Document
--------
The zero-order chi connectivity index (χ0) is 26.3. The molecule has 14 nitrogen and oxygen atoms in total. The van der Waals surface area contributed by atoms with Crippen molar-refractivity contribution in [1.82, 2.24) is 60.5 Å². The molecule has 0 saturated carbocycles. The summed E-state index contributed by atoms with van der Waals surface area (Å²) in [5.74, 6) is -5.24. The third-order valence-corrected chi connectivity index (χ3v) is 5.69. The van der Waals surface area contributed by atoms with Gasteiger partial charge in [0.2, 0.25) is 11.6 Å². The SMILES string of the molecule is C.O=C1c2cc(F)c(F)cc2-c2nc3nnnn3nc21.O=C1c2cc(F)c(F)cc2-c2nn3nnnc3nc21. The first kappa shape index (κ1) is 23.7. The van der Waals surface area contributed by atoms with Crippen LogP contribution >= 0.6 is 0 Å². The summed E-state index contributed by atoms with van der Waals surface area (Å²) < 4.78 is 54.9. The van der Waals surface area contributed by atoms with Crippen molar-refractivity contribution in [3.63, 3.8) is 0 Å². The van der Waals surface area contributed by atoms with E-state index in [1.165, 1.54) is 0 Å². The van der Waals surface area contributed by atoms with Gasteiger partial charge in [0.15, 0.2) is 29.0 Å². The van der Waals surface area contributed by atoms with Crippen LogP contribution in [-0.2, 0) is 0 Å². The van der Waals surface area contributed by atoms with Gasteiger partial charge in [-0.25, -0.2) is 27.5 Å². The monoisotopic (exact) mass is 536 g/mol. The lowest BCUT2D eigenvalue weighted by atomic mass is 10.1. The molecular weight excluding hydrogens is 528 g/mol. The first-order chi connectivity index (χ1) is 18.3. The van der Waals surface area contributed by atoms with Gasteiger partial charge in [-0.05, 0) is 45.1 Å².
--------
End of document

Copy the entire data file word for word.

The zero-order chi connectivity index (χ0) is 26.3. The molecule has 14 nitrogen and oxygen atoms in total. The van der Waals surface area contributed by atoms with Crippen molar-refractivity contribution in [1.82, 2.24) is 60.5 Å². The molecule has 0 saturated carbocycles. The summed E-state index contributed by atoms with van der Waals surface area (Å²) in [5.74, 6) is -5.24. The third-order valence-corrected chi connectivity index (χ3v) is 5.69. The van der Waals surface area contributed by atoms with Gasteiger partial charge in [0.2, 0.25) is 11.6 Å². The SMILES string of the molecule is C.O=C1c2cc(F)c(F)cc2-c2nc3nnnn3nc21.O=C1c2cc(F)c(F)cc2-c2nn3nnnc3nc21. The first kappa shape index (κ1) is 23.7. The van der Waals surface area contributed by atoms with Crippen LogP contribution >= 0.6 is 0 Å². The summed E-state index contributed by atoms with van der Waals surface area (Å²) < 4.78 is 54.9. The van der Waals surface area contributed by atoms with Crippen molar-refractivity contribution in [3.63, 3.8) is 0 Å². The van der Waals surface area contributed by atoms with E-state index in [1.165, 1.54) is 0 Å². The van der Waals surface area contributed by atoms with Gasteiger partial charge in [0.15, 0.2) is 29.0 Å². The van der Waals surface area contributed by atoms with Crippen LogP contribution in [-0.2, 0) is 0 Å². The van der Waals surface area contributed by atoms with Gasteiger partial charge in [-0.25, -0.2) is 27.5 Å². The monoisotopic (exact) mass is 536 g/mol. The lowest BCUT2D eigenvalue weighted by atomic mass is 10.1. The molecular weight excluding hydrogens is 528 g/mol. The first-order chi connectivity index (χ1) is 18.3. The van der Waals surface area contributed by atoms with Gasteiger partial charge in [-0.05, 0) is 45.1 Å².